Problem is, they are a really good team and Tsukamoto has never played before. Can raw enthusiasm and determination really help him overcome his weaknesses and allow him to become part of the team?

Click here for more anime reviews.

Days Review:

I’d be lying if I said the story of Days isn’t trite and overly generic drivel that’s been the basis of about a million stories before. I’m not even a fan of sports movies and shows and even I know the one about the loser who becomes the star player of the team.

Sports anime like to focus on hard work overcoming all difficulties though they do throw in a few cautions about talent. Maybe the writers think it is inspiring. Not that some people don’t have their hard work rewarded but there are plenty of others who will put in the time and effort and still get a big fat nothing for their efforts.

Days episode 7 - logic has no place in an inspirational sports anime.

Despite this set up which sounds like it should make me want to roll my eyes right outside of my skull, and a main character who normally I would call a pathetic doormat and find truly irritating (though I guess he’s a ‘nice guy protagonist‘ just not a particularly interesting one), and being based on a sport I could not care less about, I really enjoyed watching Days.

I found it genuinely charming and at times vaguely inspirational until my usual cynical self kicked in. That didn’t stop me wanting to call out with Tsukamoto as he cheered on his team mates and it didn’t stop me smiling when he finally intercepted the ball or realised what he should be doing on the field and it didn’t stop me nearly crying when he failed and felt the utter and complete devastation of that failure.

It also didn’t stop that big cheesy grin spreading over my face when he got right back up again and continued to try his hardest.

Days 23 - yep guts will get you anywhere according to anime.

It would be great if  I could say that there was a single concrete reason for this show working for me and yet that would also be a lie. There are pacing issues, animation issues, at times characterization is an issue as someone we barely know is suddenly important and you’re left rummaging through your head for any information you remember about them (large cast of soccer players from main team and competitors).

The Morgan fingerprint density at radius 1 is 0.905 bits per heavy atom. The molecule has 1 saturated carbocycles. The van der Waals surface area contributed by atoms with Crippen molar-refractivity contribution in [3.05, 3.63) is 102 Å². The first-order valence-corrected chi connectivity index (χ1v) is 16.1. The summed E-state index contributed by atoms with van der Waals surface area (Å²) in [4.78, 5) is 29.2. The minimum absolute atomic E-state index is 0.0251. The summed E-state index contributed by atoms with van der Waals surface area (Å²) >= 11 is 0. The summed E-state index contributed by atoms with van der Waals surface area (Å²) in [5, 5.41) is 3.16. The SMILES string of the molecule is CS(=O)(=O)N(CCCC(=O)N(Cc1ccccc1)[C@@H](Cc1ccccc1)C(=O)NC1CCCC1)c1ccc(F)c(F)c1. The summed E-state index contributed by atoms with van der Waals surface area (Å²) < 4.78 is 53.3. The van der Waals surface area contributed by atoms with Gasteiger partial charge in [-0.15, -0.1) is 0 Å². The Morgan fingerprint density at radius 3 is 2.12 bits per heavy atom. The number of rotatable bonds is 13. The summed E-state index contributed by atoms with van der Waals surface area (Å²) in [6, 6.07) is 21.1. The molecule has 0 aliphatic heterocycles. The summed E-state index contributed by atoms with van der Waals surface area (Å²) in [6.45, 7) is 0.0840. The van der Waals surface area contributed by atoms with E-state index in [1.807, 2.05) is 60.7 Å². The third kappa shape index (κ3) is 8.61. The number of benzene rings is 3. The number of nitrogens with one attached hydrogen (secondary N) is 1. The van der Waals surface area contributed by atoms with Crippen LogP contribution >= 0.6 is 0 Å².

From any objective standpoint this show is average at best. Not terrible or broken. Just average.

Days episode 8 - why would you cheer for your opponent other than nice guy syndrome?

But maybe that’s enough. It’s a story we all know so they don’t waste time trying to be clever about the premise. There are no real unexpected twists and turns in the story and while there is a large cast this works in the show’s favour as we never really get sick of any one character and even those with obnoxious personalities aren’t around long enough to bring down the overall show.

Besides, there are some fun characters in this show. Mizuki (the Captain), the other first year players, Kimishita, the manager, and many of the opponents really shine in their moments before fading back into the background. This is Tsukamoto’s story and we are seldom allowed to forget that but that doesn’t stop us learning about these characters and falling in love with them as Tsukamoto really wants to be included in their world.

The animation isn’t amazing but were we tuning in to watch animated soccer or were we watching Tsukamoto and how he develops as a character. There’s a clear correlation between his improvement on the field and his mental state and yet even at the end he is riddled with insecurities about whether he ‘deserves’ to be part of the team.

Days 11 - Kazama getting fired up.

Probably my real criticism of this show would be Kazama. He is the one who leads Tsukamoto into the world of soccer and at times it looks like his journey should be significant as well but we get so few glances at this other side of the story. Kazama is talented and confident but has some real issues with trusting a team. He’s the opposite of Tsukamoto and giving their stories equal time so the moments where they intersect and help each other could have had more meaning.

Instead Kazama ends up almost like a fairy god-mother hovering around the edges of the story and giving Tsukamoto the tiniest of pushes when needed. The one moment of conflict between the two was resolved almost instantly. This is probably the weakest part of the series in my opinion.

So if you want to watch a trite (wondrous) journey of a wimpy (driven) character going from nothing to vaguely competent but still developing this first season of Days will probably be a fun watch. It’s full of warmth and heart and by the end you really will support this team in their push for Nationals – which of course we still need season 2 to find out what happens next.

Yep, season 1 leaves us without even knowing if they got to Nationals. I expected them to qualify and then if we got another season to see the Nationals but instead we still have the finals to qualify to go before we get there.

And then of course no season 2. There are apparently three episodes of an OVA that I’ve never seen but regardless, I’m guessing we’re just going to have to celebrate the victories we get during this season and be happy for the time we had.

Images from: Days. Dir. K Uda. MAPPA. 2016

Thank-you for reading 100 Word Anime.
Join the discussion in the comments.
Karandi James